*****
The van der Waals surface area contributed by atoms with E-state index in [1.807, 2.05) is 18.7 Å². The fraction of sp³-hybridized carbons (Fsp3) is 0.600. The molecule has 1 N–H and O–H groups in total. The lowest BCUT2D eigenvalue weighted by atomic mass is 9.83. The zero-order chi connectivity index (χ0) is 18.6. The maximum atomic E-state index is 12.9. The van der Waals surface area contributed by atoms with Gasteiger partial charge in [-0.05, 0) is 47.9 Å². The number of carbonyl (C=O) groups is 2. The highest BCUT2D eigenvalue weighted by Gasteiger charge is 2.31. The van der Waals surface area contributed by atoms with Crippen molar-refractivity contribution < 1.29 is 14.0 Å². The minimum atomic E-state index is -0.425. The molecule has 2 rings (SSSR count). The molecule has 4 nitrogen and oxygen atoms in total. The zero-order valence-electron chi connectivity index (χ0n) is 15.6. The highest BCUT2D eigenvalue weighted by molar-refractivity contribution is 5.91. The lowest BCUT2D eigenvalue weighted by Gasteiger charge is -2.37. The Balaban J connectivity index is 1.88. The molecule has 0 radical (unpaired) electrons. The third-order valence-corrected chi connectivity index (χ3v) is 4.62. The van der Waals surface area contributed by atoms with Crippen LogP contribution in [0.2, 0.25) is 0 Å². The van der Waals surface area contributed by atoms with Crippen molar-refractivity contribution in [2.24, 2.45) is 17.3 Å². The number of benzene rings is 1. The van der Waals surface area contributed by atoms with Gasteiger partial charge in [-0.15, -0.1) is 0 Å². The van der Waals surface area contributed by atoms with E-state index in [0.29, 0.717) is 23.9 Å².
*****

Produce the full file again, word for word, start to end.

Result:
The van der Waals surface area contributed by atoms with E-state index in [1.807, 2.05) is 18.7 Å². The fraction of sp³-hybridized carbons (Fsp3) is 0.600. The molecule has 1 N–H and O–H groups in total. The lowest BCUT2D eigenvalue weighted by atomic mass is 9.83. The zero-order chi connectivity index (χ0) is 18.6. The maximum atomic E-state index is 12.9. The van der Waals surface area contributed by atoms with Gasteiger partial charge in [-0.05, 0) is 47.9 Å². The number of carbonyl (C=O) groups is 2. The highest BCUT2D eigenvalue weighted by Gasteiger charge is 2.31. The van der Waals surface area contributed by atoms with Crippen molar-refractivity contribution < 1.29 is 14.0 Å². The minimum atomic E-state index is -0.425. The molecule has 2 rings (SSSR count). The molecule has 4 nitrogen and oxygen atoms in total. The zero-order valence-electron chi connectivity index (χ0n) is 15.6. The highest BCUT2D eigenvalue weighted by molar-refractivity contribution is 5.91. The lowest BCUT2D eigenvalue weighted by Gasteiger charge is -2.37. The Balaban J connectivity index is 1.88. The molecule has 0 radical (unpaired) electrons. The third-order valence-corrected chi connectivity index (χ3v) is 4.62. The van der Waals surface area contributed by atoms with Crippen LogP contribution in [0.2, 0.25) is 0 Å². The van der Waals surface area contributed by atoms with Crippen molar-refractivity contribution in [2.24, 2.45) is 17.3 Å². The number of benzene rings is 1. The van der Waals surface area contributed by atoms with Gasteiger partial charge in [-0.15, -0.1) is 0 Å². The van der Waals surface area contributed by atoms with E-state index in [0.29, 0.717) is 23.9 Å².